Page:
Legal Nurse Consulting Institute launches new Fridays-only LNC training

by • July 1, 2007 • UncategorizedComments Off on Legal Nurse Consulting Institute launches new Fridays-only LNC training1776

© The Medical-Legal News, 2007

By Dan Clifford, publisher

The M-L News interviewed Dana Jolly, RN, BSN, LNCC, and Angie Duke-Haynes, RN, about their newly-launched LNC training company, Legal Nurse Consulting Institute (LNCI), LLC. Based in Richmond, Va., LNCI offers LNC training broken into four classroom modules taught over a period of Fridays. The company’s contact information is www.legalnurseconsultinginstitute.com, (804) 370-1583. Co-owners Jolly and Duke-Haynes are atangie@legalnurseconsultinginstitute.com anddana@legalnurseconsultinginstitute.com, P.O. Box 27764, Richmond, VA 23261.

Q.: What backgrounds do you have?

A.: Dana has 20 years of diverse clinical nurse experience, has done oncology research, intensive care and post-anesthesia care. She has been an LNC since 2002 and is board certified in legal nurse consulting. Her educational background is as a clinical coordinator for nursing education, an ACLS instructor and as a lecturer on clinical and medicolegal topics.

A.: Angie has 16 years of experience as a clinical nurse specializing in long term care, home health, med-surg, hospice and performance improvement. She has a background in education as a staff development coordinator at a long-term care facility and home healthcare companies.

We are both active in AALNC and Angie is the current president of the Central Virginia chapter.

We are both full-time LNCs. We have done probably 1,000 cases between us.

Q.: When did you start LNCI? 

A.: We started LNCI this year and we are offering our first class on Sept 21. Our first class is nearly full with a maximum of 35 students.

Q.: Do you give a certification?

A.: We do not give a certification, but we offer CE hours for each of our four modules.

Q.: Why did you start LNCI?

A.: We started because nurses have said that they wanted a classroom environment that did not require being gone from work for a long time. We are an alternative. We offer a great program, and want to accommodate those who can’t leave from work for long. Each training module is given on a Friday.

Q.: Are you marketing to those close by in Richmond?

A.: We market to anyone who wants a classroom environment who wants to be taught by those who are actively practicing. At first we will teach in Richmond, but hope to expand into the mid-Atlantic region.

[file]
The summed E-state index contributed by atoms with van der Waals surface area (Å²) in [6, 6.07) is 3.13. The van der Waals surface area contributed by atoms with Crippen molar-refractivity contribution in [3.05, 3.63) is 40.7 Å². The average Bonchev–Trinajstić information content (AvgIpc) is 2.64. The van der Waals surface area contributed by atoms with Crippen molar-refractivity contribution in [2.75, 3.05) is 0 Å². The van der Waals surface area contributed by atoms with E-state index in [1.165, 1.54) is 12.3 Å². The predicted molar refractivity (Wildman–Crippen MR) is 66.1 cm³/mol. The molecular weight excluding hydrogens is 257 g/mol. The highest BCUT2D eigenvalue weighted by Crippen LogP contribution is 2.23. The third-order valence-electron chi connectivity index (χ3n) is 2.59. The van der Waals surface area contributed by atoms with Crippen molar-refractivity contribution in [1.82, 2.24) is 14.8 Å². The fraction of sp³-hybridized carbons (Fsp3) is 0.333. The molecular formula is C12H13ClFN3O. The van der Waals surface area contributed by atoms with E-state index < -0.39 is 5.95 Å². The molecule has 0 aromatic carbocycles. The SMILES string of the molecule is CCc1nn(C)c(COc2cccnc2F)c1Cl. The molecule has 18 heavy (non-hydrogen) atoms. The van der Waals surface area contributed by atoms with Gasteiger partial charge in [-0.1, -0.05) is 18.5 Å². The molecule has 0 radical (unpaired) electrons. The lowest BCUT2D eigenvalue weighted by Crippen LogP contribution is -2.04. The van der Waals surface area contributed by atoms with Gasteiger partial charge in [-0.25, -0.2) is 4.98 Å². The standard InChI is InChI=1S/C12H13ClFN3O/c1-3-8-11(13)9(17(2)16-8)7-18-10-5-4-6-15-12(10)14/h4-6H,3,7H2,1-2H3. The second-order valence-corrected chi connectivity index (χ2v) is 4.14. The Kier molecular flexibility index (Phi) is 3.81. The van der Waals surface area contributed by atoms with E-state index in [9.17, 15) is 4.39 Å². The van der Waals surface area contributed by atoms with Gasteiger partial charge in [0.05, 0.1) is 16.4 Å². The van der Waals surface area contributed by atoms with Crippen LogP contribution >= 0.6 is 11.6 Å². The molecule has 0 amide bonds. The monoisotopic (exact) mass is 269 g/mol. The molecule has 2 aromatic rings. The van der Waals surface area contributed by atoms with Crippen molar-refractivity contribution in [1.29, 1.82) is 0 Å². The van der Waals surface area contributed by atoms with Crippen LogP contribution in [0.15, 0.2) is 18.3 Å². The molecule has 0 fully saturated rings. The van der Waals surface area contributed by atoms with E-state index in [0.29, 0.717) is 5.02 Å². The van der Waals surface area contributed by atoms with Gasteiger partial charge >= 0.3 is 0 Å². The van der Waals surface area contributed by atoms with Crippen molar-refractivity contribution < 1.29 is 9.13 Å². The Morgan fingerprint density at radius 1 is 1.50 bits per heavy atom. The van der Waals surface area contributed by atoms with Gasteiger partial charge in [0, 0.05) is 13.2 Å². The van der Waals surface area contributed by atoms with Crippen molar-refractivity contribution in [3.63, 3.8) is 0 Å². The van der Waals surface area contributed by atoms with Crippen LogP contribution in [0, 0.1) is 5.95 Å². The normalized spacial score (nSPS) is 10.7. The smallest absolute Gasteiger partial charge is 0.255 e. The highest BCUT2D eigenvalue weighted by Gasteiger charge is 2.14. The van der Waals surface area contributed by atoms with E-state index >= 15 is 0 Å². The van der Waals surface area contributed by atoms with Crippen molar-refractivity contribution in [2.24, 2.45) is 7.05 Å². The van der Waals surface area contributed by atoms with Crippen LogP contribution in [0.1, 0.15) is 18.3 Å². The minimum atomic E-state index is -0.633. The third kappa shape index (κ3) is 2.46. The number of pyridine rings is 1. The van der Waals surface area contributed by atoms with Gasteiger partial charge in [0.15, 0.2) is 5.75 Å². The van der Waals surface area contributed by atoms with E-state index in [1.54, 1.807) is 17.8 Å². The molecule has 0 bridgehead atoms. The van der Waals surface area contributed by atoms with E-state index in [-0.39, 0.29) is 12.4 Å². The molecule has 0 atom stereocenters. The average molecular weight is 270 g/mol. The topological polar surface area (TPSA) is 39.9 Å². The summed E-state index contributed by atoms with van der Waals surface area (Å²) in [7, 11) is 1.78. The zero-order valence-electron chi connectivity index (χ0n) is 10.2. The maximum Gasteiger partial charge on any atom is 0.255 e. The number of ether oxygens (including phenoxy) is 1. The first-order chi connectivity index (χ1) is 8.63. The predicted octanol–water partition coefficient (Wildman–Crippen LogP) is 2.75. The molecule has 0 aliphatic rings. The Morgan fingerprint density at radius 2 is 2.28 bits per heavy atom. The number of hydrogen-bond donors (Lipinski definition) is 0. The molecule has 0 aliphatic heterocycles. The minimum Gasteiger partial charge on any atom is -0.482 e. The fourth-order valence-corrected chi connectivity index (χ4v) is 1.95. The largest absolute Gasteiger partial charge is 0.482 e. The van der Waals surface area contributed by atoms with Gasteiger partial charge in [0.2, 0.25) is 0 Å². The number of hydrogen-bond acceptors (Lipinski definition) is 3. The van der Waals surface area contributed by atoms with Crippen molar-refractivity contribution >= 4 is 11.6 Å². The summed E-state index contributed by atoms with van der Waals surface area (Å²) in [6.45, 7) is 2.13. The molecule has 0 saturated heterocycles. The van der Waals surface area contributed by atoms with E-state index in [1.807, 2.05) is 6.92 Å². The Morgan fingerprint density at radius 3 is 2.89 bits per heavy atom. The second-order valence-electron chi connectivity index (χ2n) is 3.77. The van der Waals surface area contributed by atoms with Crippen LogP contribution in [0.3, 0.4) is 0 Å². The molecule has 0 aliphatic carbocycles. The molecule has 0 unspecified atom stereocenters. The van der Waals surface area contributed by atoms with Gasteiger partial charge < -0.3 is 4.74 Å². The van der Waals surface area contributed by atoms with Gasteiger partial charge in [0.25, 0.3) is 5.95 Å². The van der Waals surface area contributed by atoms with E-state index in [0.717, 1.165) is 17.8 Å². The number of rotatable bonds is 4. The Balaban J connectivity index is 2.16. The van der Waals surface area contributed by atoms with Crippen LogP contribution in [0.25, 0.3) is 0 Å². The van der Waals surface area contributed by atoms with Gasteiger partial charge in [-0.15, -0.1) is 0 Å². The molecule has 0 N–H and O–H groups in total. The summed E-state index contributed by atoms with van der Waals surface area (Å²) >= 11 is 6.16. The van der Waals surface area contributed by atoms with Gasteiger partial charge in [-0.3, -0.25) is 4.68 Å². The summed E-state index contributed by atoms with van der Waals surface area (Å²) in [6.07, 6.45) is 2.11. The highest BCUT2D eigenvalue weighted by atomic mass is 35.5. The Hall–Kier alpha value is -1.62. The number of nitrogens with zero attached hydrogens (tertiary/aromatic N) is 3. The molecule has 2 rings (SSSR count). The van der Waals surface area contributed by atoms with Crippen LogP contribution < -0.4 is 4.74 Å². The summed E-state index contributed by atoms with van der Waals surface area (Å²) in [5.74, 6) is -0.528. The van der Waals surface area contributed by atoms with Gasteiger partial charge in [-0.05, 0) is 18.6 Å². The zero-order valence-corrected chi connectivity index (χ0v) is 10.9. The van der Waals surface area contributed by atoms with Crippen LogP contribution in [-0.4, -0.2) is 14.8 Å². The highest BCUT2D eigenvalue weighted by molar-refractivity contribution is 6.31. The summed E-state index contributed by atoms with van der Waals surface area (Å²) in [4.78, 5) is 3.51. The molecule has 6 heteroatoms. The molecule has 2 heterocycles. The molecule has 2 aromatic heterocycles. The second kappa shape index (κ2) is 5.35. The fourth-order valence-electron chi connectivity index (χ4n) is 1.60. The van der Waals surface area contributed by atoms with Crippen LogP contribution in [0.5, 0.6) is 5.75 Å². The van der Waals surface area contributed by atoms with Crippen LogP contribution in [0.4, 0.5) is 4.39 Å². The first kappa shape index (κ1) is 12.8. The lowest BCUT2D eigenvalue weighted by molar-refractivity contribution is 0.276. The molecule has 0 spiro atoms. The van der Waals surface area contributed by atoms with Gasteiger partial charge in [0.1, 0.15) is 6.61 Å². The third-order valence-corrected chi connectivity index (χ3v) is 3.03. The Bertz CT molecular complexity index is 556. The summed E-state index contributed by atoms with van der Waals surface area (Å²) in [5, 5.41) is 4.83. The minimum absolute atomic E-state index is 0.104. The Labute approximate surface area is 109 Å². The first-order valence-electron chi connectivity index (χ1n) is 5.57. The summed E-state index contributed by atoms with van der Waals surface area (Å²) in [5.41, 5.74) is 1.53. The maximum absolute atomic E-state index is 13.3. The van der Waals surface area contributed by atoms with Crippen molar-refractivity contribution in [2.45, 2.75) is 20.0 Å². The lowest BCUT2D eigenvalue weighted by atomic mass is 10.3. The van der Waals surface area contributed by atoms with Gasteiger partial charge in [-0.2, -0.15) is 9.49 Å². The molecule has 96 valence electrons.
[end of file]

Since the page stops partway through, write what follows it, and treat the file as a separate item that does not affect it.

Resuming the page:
Q.: How are you different from other LNC training programs?

A.: We are different from the others because we are face-to-face, not done on-line. We offer students the opportunity to work in a classroom and do cases. The students work on real cases. They are not active cases, but are closed cases. We may provide a sample case so that students can develop a chronology and other work products. We offer the chance to do a merit review — what we call a screening for merit. We are hearing that people come to us unsure of how to produce a work product. They get excited about doing hands-on practice.

Q.: What do you require before a student arrives?

A.: We only require that students be clinical RNs — they do not have to have any preliminary training. We require students to buy AALNC’s Principles of Practice of Legal Nurse Consulting and read it.

Q.: Speak a bit about the training.

A.: We do go over theory. We encourage people to take the modules in order, but they don’t have to. The modules are:

• Module 1: “So You Want to Be an LNC?” This is an introductory course for the field of LNC work.

• Module 2: “Getting Started.” This module takes students through various types of cases, different practice areas and the basics of working with experts.

• Module 3: “The Next Step.” This part goes over the basics of case analysis and report writing. This is the module where we have the sample case analysis, work in a computer lab and produce an actual work product.

• Module 4: “Growing Your Business.” This portion concerns starting a business, marketing, ethics and doing another case analysis.

Q.: How did you market your course?

A.: This summer has been our big marketing push, with postcards. We just sent out the second postcard mailing. When we move to other [geographic] areas we will specifically market those. A lot has been by word of mouth. We have exhibited at marketing events of nursing conferences. One was a hospital event and was a leadership conference for clinical nurses. These were nurses who were not LNCs. We direct-mail to RNs and we purchased the lists.

Q.: Anything you would like to add?

A.: Our tag line is “bridging the gap between the clinical nurse and legal nurse consulting.” Students do not have to take all four modules. The modules are $200 each, so it is very affordable. Not a lot of time or money is invested if a nurse chooses not to continue.

Q.: Where do you teach the classes?

A.: Classes are held at a technical college called Medical Careers Institute in Richmond. Students are on their own for lodging, but we have an agreement for a nearby hotel to give the students a lesser rate. If they secure their reservation within three weeks, they will get the lower rate. 

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